Anju’s relationship with the objects is driven by intuition to reinvent the object, it is also an act of coincidence and sometimes not an entirely conscious alignment. Her works are often connected into a loose narrative, where she makes a commentary on the environment, where a fossilized fish shape is a poignant reminder of urban detritus and waste, or a mechanical object pervades over the natural landscape. A hunk of concrete is pedestalized, brushed with paint, nails, wire and placed upon a concrete bracket creating a new relationship between the disparate articles of waste.

Anju Kaushik with senior artist Gopi Gajwani and writer and curator Georgina Maddox

The act of reclaiming old, rusted and discarded objects and giving them new life is particular to Anju’s practice and ties up with the contemporary act of recycling that which is discarded in a ‘use and throw’ society.

Anju Kaushik, Uncertainty of material, mirror sculpture, mix media, (side view), 2019-2020

Rubkirat enjoys working with metal and wood creating composite forms from malleable lead that has a low heat point. The abstractions hint towards architectural forms and human existence and yet they exist in and of their own right. They are aesthetic objects, disassociated from the world of narrative. Ranging from to oils, charcoal on canvas to metallic objects, delicate constructions from wire and linear drawing work, it evokes her inner metaphysical being. One could say that she peruses a sense of mysticism, where her inner voice experiments with recent objects of desire. She is the Alchemist of the trio. The artist takes a prudent fresh deliberated approach moving away from her last show “Metamorphosis of Power”, as though freeing her work from the authority of old theories.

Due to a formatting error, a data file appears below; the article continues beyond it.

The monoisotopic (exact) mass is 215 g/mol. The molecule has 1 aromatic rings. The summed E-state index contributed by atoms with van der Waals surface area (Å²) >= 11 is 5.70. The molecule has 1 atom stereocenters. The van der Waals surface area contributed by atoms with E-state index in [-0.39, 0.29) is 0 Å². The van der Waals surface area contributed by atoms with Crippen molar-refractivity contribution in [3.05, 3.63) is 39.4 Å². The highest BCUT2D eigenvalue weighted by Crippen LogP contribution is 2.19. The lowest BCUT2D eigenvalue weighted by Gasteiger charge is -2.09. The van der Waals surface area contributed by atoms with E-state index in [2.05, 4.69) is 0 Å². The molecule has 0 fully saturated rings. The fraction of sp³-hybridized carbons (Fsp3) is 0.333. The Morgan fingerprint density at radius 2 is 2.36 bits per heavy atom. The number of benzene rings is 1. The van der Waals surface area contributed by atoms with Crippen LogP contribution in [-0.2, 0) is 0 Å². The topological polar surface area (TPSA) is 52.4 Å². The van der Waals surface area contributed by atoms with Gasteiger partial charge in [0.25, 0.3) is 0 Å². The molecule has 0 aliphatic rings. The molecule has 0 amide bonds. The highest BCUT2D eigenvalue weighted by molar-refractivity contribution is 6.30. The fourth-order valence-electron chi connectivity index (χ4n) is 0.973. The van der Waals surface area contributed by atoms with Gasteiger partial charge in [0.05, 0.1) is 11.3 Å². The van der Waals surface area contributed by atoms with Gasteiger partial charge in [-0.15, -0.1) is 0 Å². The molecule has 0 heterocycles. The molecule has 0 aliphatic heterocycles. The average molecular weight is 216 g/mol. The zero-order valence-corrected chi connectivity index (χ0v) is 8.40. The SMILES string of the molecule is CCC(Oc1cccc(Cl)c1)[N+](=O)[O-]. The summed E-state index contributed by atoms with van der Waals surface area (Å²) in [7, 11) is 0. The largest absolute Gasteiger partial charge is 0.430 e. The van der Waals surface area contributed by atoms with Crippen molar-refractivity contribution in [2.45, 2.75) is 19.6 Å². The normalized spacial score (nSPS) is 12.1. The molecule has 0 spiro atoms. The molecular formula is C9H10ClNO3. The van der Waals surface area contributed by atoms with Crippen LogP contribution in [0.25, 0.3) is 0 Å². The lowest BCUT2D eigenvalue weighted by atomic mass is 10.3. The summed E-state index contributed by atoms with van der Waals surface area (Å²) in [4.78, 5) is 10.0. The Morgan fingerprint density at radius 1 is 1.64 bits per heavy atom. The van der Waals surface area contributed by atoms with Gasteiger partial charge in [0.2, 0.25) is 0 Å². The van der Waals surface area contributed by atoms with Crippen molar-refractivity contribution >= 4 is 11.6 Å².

Her ‘abstruse creations’ are created with nails, metal, wood, wires, charcoal, canvas, fire are welcoming, fresh not stark and disturbing but soothing the viewer with a sense of satisfaction that is experienced by the artist and what she calls “The Mentalism of the Metal”, with its open-ended narrative.

Rubkirat Vohra, Mehrab 1 and 2, Mixed Media on board, 24×24 inches, 2019-2020

Together the works of these three artists brings home a fresh perspective on the materialism of objects. We may rediscover the agency of these materials through their reassignment and function in artistic parlance. We may appreciate how these objects and their materials communicate across cultures and temporal boundaries, moving in some instances beyond the intentions of their creators.
The materials have the ability to transport the viewer into discovering their own narrative behind the presented narrative, but they may also hone in on the story that the artist is keen to tell us in their own language and materialism.

Georgina Maddox with Rubkirat Vohra at Triveni Gallery, 08-02-2020

The exhibition is at Trivei Kala Sangam till 15th February and continues at Surrendra Paul Gallery18th to 29th February 2020

Georgina Maddox
Independent Critic Curator
New Delhi